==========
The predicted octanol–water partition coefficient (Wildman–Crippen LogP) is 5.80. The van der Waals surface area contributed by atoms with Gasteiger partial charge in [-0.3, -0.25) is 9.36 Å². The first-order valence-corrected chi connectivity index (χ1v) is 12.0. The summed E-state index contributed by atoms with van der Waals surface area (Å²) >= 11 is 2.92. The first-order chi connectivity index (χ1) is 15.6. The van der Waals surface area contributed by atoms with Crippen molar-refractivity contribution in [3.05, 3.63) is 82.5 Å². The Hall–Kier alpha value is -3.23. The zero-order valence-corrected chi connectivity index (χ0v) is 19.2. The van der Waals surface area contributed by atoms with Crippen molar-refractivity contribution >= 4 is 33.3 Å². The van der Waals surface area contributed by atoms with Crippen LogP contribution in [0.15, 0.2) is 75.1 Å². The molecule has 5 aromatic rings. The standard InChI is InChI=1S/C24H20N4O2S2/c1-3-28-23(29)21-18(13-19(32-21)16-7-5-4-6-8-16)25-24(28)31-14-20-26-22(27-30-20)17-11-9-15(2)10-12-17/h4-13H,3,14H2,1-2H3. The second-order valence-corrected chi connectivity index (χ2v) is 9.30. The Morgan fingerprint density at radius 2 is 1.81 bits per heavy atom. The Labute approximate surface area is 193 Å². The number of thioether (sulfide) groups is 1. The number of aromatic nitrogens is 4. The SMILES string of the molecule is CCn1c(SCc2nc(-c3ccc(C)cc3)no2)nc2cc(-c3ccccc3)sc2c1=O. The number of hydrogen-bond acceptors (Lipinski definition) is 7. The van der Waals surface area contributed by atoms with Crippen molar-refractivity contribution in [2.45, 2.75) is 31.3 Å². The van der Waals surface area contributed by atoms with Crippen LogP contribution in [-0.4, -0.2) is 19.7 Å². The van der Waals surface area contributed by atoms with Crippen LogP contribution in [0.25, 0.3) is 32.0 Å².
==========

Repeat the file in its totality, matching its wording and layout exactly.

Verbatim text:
The predicted octanol–water partition coefficient (Wildman–Crippen LogP) is 5.80. The van der Waals surface area contributed by atoms with Gasteiger partial charge in [-0.3, -0.25) is 9.36 Å². The first-order valence-corrected chi connectivity index (χ1v) is 12.0. The summed E-state index contributed by atoms with van der Waals surface area (Å²) >= 11 is 2.92. The first-order chi connectivity index (χ1) is 15.6. The van der Waals surface area contributed by atoms with Crippen molar-refractivity contribution in [3.05, 3.63) is 82.5 Å². The Hall–Kier alpha value is -3.23. The zero-order valence-corrected chi connectivity index (χ0v) is 19.2. The van der Waals surface area contributed by atoms with Crippen molar-refractivity contribution >= 4 is 33.3 Å². The van der Waals surface area contributed by atoms with Crippen LogP contribution in [0.15, 0.2) is 75.1 Å². The molecule has 5 aromatic rings. The standard InChI is InChI=1S/C24H20N4O2S2/c1-3-28-23(29)21-18(13-19(32-21)16-7-5-4-6-8-16)25-24(28)31-14-20-26-22(27-30-20)17-11-9-15(2)10-12-17/h4-13H,3,14H2,1-2H3. The second-order valence-corrected chi connectivity index (χ2v) is 9.30. The Morgan fingerprint density at radius 2 is 1.81 bits per heavy atom. The Labute approximate surface area is 193 Å². The number of thioether (sulfide) groups is 1. The number of aromatic nitrogens is 4. The SMILES string of the molecule is CCn1c(SCc2nc(-c3ccc(C)cc3)no2)nc2cc(-c3ccccc3)sc2c1=O. The number of hydrogen-bond acceptors (Lipinski definition) is 7. The van der Waals surface area contributed by atoms with Crippen molar-refractivity contribution in [2.45, 2.75) is 31.3 Å². The van der Waals surface area contributed by atoms with Crippen LogP contribution in [-0.4, -0.2) is 19.7 Å². The van der Waals surface area contributed by atoms with Crippen LogP contribution in [0.25, 0.3) is 32.0 Å².